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9

Am I right assuming that the AGPL and GPLv3 are compatible? Yes, you can combine them, with the combination effectively being governed by the AGPL v3 license: GPL v3 section 13. Use with the GNU Affero General Public License. Notwithstanding any other provision of this License, you have permission to link or combine any covered work with a work ...


2

What you describe reads pretty much as a translation to another language with "only" the work necessary to adopt it to that without changing the principle logic or structure of the programme. Generally, that makes your work a derivative work of the original work and you are bound to its license. For a GPL-licensed source that means you will need to comply to ...


2

No, what you propose is not legal. The LGPL license is written in such a way that the linking exception only works one way. All the code that an LGPL library depends on must be under a GPL-compatible open-source license Code that depends on an LGPL library may use a GPL-incompatible license. The fact that the LGPL library gets used by a GPL application is ...


3

IANAL. Short answer: Yes, you need to use GPL, too. Longer answer: There is a reason we have the GPL (which wants to enforce that any derivatives of this software use the same license) and the LGPL which allows the software be used as library by other projects not under the GPL. In python a module is the equivalent of a library. So you will need to use the ...


3

The GPLv3 is very clear about this situation. It is explicitly disallowed by sections 7 and 10. Additional Terms. “Additional permissions” are terms that supplement the terms of this License by making exceptions from one or more of its conditions. Additional permissions that are applicable to the entire Program shall be treated as though they ...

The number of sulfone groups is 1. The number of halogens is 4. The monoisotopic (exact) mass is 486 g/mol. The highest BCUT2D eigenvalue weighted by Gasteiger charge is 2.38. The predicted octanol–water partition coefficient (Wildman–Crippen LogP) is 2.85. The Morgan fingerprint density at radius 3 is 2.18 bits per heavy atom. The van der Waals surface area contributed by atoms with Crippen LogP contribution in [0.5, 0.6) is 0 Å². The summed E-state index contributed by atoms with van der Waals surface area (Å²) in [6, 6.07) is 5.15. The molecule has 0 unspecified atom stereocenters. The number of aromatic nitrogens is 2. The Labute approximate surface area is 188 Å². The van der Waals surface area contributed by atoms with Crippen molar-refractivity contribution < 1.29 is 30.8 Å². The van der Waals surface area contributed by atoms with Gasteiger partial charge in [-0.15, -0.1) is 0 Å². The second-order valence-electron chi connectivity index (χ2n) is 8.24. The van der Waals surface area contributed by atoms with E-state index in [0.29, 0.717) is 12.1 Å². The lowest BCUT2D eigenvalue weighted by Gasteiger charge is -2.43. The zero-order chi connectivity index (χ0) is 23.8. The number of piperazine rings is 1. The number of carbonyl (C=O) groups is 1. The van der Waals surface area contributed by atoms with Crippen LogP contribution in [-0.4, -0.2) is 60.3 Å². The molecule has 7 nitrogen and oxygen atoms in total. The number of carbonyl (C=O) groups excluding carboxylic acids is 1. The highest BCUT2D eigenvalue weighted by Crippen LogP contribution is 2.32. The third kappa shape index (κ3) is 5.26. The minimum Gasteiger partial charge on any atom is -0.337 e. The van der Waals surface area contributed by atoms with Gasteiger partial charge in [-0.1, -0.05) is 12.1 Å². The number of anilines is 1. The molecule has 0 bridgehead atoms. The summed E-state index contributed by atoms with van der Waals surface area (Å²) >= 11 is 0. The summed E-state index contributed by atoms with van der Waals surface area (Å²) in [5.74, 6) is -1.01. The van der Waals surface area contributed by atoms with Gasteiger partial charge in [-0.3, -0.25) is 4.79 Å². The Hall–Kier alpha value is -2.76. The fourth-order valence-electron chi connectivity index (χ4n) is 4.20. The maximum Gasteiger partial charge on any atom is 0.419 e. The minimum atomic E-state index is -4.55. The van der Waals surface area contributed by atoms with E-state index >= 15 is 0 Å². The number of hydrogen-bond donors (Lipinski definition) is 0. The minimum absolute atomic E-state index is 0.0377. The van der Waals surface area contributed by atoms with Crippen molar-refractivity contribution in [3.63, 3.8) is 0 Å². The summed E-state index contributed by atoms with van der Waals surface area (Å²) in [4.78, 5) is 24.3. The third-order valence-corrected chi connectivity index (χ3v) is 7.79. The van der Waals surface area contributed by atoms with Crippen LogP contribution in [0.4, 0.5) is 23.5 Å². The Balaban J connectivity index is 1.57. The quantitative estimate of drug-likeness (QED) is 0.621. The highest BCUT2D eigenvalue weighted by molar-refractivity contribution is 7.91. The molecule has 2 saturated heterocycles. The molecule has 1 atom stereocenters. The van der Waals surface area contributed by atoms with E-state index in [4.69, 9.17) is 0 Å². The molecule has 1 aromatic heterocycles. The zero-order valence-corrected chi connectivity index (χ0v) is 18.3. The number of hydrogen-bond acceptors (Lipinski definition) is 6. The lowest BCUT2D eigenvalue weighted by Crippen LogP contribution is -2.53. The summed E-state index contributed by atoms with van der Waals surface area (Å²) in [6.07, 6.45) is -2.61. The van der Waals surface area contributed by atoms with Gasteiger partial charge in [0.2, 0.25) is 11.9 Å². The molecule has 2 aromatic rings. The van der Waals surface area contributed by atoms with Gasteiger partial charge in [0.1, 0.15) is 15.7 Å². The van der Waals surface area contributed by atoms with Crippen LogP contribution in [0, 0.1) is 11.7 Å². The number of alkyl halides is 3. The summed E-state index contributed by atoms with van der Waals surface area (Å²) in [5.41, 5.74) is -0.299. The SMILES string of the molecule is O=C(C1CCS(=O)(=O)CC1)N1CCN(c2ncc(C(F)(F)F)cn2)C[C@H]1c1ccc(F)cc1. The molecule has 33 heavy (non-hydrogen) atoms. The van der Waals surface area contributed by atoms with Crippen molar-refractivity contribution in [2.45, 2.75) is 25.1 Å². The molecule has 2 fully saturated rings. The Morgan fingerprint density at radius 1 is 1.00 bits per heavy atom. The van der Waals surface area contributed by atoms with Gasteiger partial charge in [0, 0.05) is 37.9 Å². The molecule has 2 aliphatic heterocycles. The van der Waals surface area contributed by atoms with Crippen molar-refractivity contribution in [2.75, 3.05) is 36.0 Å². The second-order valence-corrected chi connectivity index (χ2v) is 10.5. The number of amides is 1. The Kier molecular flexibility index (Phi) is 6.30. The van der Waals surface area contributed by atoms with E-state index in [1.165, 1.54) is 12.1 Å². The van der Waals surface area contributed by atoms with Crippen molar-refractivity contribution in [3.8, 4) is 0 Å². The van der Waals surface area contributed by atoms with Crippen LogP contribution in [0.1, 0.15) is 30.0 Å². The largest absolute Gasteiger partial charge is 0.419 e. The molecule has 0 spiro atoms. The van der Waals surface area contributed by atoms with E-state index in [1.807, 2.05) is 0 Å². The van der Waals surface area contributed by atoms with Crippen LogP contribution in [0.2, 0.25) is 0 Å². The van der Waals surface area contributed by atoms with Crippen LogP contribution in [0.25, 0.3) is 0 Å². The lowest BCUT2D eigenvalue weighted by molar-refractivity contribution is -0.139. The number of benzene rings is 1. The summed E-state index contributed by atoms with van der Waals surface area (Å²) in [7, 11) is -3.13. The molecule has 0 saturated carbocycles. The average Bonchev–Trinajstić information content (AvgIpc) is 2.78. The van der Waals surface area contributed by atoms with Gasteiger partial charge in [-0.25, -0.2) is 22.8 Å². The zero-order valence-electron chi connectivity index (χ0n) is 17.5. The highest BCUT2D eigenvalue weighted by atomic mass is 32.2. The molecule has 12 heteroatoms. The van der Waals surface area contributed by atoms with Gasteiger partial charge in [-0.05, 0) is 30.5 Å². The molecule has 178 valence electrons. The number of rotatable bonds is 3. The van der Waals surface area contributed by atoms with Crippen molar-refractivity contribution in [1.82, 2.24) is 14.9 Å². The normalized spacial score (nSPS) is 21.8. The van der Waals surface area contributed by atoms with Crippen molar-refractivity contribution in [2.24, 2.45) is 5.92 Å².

4

We can both write a HelloWorld application in the same language and chances are that both programs will look very similar. This does not mean that, if I were to publish mine first, that your version would be derived from mine. Both are independent works, no matter how similar they look. Copyright law and -judges also recognize the fact that as there become ...


5

Yes, that would be allowed. Versions of a software product that don't derive from/use GPL code are not subject to the GPL licensing terms, so you can use whatever license ou like for those versions. If the people using the development builds are all part of the same organisation, which holds the copyright on the project, then there the use of the GPL ...


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